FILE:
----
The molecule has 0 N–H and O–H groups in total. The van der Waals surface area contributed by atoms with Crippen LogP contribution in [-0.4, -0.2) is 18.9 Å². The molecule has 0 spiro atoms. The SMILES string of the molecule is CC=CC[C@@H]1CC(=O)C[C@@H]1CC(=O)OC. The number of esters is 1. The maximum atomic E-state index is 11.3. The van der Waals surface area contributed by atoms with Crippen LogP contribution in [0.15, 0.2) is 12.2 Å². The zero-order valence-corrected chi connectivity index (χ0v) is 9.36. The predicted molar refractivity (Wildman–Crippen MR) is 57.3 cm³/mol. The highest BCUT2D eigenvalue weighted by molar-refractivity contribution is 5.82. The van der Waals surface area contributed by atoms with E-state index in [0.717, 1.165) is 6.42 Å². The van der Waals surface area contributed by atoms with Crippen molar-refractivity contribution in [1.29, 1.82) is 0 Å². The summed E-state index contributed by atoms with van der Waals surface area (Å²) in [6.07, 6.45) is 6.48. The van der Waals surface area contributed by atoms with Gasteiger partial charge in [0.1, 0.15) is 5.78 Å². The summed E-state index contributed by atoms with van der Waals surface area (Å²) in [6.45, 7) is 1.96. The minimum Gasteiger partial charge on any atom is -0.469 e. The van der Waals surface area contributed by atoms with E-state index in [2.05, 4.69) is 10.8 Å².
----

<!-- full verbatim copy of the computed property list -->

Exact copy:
The molecule has 0 N–H and O–H groups in total. The van der Waals surface area contributed by atoms with Crippen LogP contribution in [-0.4, -0.2) is 18.9 Å². The molecule has 0 spiro atoms. The SMILES string of the molecule is CC=CC[C@@H]1CC(=O)C[C@@H]1CC(=O)OC. The number of esters is 1. The maximum atomic E-state index is 11.3. The van der Waals surface area contributed by atoms with Crippen LogP contribution in [0.15, 0.2) is 12.2 Å². The zero-order valence-corrected chi connectivity index (χ0v) is 9.36. The predicted molar refractivity (Wildman–Crippen MR) is 57.3 cm³/mol. The highest BCUT2D eigenvalue weighted by molar-refractivity contribution is 5.82. The van der Waals surface area contributed by atoms with E-state index in [0.717, 1.165) is 6.42 Å². The van der Waals surface area contributed by atoms with Crippen molar-refractivity contribution in [1.29, 1.82) is 0 Å². The summed E-state index contributed by atoms with van der Waals surface area (Å²) in [6.07, 6.45) is 6.48. The van der Waals surface area contributed by atoms with Gasteiger partial charge in [0.1, 0.15) is 5.78 Å². The summed E-state index contributed by atoms with van der Waals surface area (Å²) in [6.45, 7) is 1.96. The minimum Gasteiger partial charge on any atom is -0.469 e. The van der Waals surface area contributed by atoms with E-state index in [2.05, 4.69) is 10.8 Å².